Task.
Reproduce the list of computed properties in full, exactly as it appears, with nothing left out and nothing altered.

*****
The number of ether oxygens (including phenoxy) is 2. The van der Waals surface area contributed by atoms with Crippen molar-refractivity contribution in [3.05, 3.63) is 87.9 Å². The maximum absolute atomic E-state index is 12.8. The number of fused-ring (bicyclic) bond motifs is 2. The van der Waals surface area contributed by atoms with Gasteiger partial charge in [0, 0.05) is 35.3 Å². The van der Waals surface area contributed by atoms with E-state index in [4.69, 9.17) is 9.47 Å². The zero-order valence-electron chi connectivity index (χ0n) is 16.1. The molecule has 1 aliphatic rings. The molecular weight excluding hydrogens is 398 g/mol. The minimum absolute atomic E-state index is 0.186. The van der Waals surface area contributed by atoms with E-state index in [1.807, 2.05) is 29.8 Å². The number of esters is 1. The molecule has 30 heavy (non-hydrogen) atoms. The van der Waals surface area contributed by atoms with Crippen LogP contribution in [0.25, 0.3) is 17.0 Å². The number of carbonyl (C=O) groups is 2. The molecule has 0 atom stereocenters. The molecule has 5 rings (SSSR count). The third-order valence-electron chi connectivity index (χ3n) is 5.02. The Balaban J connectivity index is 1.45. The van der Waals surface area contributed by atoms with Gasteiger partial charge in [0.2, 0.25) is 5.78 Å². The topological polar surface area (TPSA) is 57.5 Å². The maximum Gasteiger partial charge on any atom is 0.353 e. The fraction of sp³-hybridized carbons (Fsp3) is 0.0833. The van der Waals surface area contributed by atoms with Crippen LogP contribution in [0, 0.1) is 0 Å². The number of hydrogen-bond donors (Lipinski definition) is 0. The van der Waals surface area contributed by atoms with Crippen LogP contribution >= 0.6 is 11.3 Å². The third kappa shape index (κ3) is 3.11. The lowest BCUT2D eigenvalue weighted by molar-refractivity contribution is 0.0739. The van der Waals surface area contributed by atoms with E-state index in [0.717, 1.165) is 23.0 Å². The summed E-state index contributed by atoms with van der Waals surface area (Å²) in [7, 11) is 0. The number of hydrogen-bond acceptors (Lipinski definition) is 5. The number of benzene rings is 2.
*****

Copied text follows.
The number of ether oxygens (including phenoxy) is 2. The van der Waals surface area contributed by atoms with Crippen molar-refractivity contribution in [3.05, 3.63) is 87.9 Å². The maximum absolute atomic E-state index is 12.8. The number of fused-ring (bicyclic) bond motifs is 2. The van der Waals surface area contributed by atoms with Gasteiger partial charge in [0, 0.05) is 35.3 Å². The van der Waals surface area contributed by atoms with E-state index in [4.69, 9.17) is 9.47 Å². The zero-order valence-electron chi connectivity index (χ0n) is 16.1. The molecule has 1 aliphatic rings. The molecular weight excluding hydrogens is 398 g/mol. The minimum absolute atomic E-state index is 0.186. The van der Waals surface area contributed by atoms with E-state index in [1.807, 2.05) is 29.8 Å². The number of esters is 1. The molecule has 30 heavy (non-hydrogen) atoms. The van der Waals surface area contributed by atoms with Crippen LogP contribution in [0.25, 0.3) is 17.0 Å². The number of carbonyl (C=O) groups is 2. The molecule has 0 atom stereocenters. The molecule has 5 rings (SSSR count). The third-order valence-electron chi connectivity index (χ3n) is 5.02. The Balaban J connectivity index is 1.45. The van der Waals surface area contributed by atoms with Gasteiger partial charge in [0.2, 0.25) is 5.78 Å². The topological polar surface area (TPSA) is 57.5 Å². The maximum Gasteiger partial charge on any atom is 0.353 e. The fraction of sp³-hybridized carbons (Fsp3) is 0.0833. The van der Waals surface area contributed by atoms with Crippen LogP contribution in [0, 0.1) is 0 Å². The number of hydrogen-bond donors (Lipinski definition) is 0. The van der Waals surface area contributed by atoms with Crippen LogP contribution >= 0.6 is 11.3 Å². The third kappa shape index (κ3) is 3.11. The lowest BCUT2D eigenvalue weighted by molar-refractivity contribution is 0.0739. The van der Waals surface area contributed by atoms with E-state index in [0.717, 1.165) is 23.0 Å². The summed E-state index contributed by atoms with van der Waals surface area (Å²) in [7, 11) is 0. The number of hydrogen-bond acceptors (Lipinski definition) is 5. The number of benzene rings is 2.